7.02.2005

Maybe smoking isn't such a bad idea after all

As of yesterday, July 1, 2005, every bar in Edmonton is smoke-free. On the one hand, this is great because a) now I don't reek like smoke when I come home, and b) now I'm not quite so prone to collapsing on a filthy, beer-stained dance floor in an asthmatic fit.

You can make the argument about 'personal liberty,' as regards one's right to smoke in a private establishment, but really, your liberty runs out when you harm me. And second hand smoke is pretty noxious to those of us with sensitive lungs, regardless of the semi-proven cancer risk. There are, of course, other risks, as evidenced by bitch if you burn me with that butt ONE more time it's going UP YOUR FUCKING NOSTRIL.

So, in general, I highly support the bar smoking ban, and I know it'll lead to me patronizing more bars that I would've avoided before.

Except.

See, one of the side effects of smoke is that it deadens scent. Your nose becomes less responsive to smells when it's in a smoky room, overpowered by the miasma of tobacco. And yeah, it can smell pretty bad, but it's an odour that you can deal with. Last night, because we left heading out to the bar until late, the only place we could reliably get into was the Commercial Hotel, one of Edmonton's finer dives. At first, it was fantastic, because hey! No smoke! Nothing to blur your vision of the 40-year-old cougar beckoning with her wizened hand!

However, we quickly became aware of an... odour... permeating the area in front of the bar. A straw poll indicated three in favour of 'vomit,' one in favour of 'spilled beer,' but he's an idiot so we went with 'vomit.' And chances are that smell's always been there, but it's been masked by decades of smoke that never got fully cleared out. So maybe, just maybe, as a nausea prevention tool, smoke ain't so damn bad.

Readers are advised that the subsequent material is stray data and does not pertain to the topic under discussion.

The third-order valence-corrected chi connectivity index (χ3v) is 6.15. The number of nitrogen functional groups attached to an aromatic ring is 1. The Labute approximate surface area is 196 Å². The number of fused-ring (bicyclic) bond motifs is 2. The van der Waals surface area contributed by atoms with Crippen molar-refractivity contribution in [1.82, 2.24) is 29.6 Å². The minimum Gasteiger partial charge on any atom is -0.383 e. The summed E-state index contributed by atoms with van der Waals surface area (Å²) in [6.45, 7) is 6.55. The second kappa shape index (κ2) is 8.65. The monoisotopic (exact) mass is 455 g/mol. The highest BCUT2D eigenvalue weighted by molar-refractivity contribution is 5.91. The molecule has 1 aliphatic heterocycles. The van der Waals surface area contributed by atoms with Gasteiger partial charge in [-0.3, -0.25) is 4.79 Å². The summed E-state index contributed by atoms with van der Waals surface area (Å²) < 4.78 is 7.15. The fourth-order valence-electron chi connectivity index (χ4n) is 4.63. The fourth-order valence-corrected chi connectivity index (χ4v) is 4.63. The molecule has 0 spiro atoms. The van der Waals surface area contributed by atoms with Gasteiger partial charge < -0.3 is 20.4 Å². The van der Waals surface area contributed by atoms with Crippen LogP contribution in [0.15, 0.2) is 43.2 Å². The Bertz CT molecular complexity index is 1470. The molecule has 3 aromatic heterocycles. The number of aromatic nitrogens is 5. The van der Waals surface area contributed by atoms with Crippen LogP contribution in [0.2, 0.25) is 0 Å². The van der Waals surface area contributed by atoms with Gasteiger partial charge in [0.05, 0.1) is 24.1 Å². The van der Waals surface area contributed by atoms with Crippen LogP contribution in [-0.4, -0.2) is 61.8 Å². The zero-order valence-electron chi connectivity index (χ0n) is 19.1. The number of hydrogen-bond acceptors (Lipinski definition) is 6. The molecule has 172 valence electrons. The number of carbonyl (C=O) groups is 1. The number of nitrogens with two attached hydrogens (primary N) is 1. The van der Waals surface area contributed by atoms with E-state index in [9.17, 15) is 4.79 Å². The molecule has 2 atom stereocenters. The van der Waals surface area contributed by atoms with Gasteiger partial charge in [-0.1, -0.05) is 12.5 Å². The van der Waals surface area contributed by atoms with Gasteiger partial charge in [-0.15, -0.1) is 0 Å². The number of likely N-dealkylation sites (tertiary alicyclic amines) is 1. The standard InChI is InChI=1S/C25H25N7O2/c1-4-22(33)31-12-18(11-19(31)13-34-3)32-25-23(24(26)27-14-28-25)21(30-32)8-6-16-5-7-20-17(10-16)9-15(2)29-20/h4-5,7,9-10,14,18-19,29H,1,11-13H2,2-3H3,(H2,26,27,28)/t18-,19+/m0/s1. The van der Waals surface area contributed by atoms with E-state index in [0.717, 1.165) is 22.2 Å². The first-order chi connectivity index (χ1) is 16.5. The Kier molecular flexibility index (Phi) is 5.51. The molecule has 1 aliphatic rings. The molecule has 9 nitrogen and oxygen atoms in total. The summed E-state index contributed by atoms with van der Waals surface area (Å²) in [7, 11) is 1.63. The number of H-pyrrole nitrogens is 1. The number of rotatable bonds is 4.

Of course, the truly wise man will simply not go to bars that smell like the inside of a stomach. So we left.

***

Pediatrics is fun, but it's hard work. I mean, these are seriously the longest hours I've ever had. My last week on the unit I spent 90 hours in the hospital, not counting at home study time. Or, at least, I would've if I hadn't had my immune system collapse one day under the weight of all the viruses these snot-nosed little bastards drag in. Pediatricians must be invulnerable to disease after their residencies.

Peds is also kind of depressing. Most kids are healthy, healthy enough to come in, get checked out, and go home. But the ones in hospital are the ones that are truly fucked - cerebral palsy, quadriplegia, seizure disorders, mental retardation, the works. We call those the 'Dr. X specials' because one particular local doctor takes care of so many of them. And it's absolutely terrifying when you think that THIS COULD HAPPEN TO YOUR FUTURE KIDS. Seriously, it's enough to make you live in fear for an entire nine-month pregnancy.

What's even more soul-deadening, however, are the kids who have degenerative disorders, like Duchenne Muscular Dystrophy. I had a thirteen-year old who was wheelchair bound; he'll be dead by eighteen. How do you keep on a bright face for that? It's so horribly cosmically unfair, but you've got a responsibility to make the kid feel as though nothing is wrong. And that's goddamn tough to do.

Wow, that was depressing. I promise the next post will actually have some more upbeat content. If nothing else, the sun is shining and I'm about to go for a run. Use your legs, kids; you never know when you might lose them.

1 Comments:

Anonymous Anonymous said...

miasma is a cool word.

Dave C.

9:01 PM  

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